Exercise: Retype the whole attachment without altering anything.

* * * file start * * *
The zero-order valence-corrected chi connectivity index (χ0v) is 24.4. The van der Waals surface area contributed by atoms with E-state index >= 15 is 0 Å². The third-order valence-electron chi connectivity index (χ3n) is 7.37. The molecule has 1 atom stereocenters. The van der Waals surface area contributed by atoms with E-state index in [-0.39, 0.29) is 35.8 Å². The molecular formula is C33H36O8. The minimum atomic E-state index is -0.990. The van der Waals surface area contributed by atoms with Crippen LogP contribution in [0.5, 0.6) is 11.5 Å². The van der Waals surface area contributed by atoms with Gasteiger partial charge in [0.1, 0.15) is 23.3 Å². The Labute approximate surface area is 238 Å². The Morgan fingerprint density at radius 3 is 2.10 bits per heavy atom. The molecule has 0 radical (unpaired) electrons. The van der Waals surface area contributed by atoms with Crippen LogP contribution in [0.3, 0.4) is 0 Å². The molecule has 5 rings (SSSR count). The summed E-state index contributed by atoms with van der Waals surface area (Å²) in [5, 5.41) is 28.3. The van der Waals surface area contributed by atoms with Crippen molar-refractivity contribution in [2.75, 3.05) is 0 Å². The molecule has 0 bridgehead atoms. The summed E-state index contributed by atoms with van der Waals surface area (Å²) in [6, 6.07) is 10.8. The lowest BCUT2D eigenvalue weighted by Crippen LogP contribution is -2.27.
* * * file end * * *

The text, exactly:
The zero-order valence-corrected chi connectivity index (χ0v) is 24.4. The van der Waals surface area contributed by atoms with E-state index >= 15 is 0 Å². The third-order valence-electron chi connectivity index (χ3n) is 7.37. The molecule has 1 atom stereocenters. The van der Waals surface area contributed by atoms with E-state index in [-0.39, 0.29) is 35.8 Å². The molecular formula is C33H36O8. The minimum atomic E-state index is -0.990. The van der Waals surface area contributed by atoms with Crippen LogP contribution in [0.5, 0.6) is 11.5 Å². The van der Waals surface area contributed by atoms with Gasteiger partial charge in [0.1, 0.15) is 23.3 Å². The Labute approximate surface area is 238 Å². The Morgan fingerprint density at radius 3 is 2.10 bits per heavy atom. The molecule has 0 radical (unpaired) electrons. The van der Waals surface area contributed by atoms with Crippen LogP contribution in [0.3, 0.4) is 0 Å². The molecule has 5 rings (SSSR count). The summed E-state index contributed by atoms with van der Waals surface area (Å²) in [5, 5.41) is 28.3. The van der Waals surface area contributed by atoms with Crippen molar-refractivity contribution in [2.75, 3.05) is 0 Å². The molecule has 0 bridgehead atoms. The summed E-state index contributed by atoms with van der Waals surface area (Å²) in [6, 6.07) is 10.8. The lowest BCUT2D eigenvalue weighted by Crippen LogP contribution is -2.27.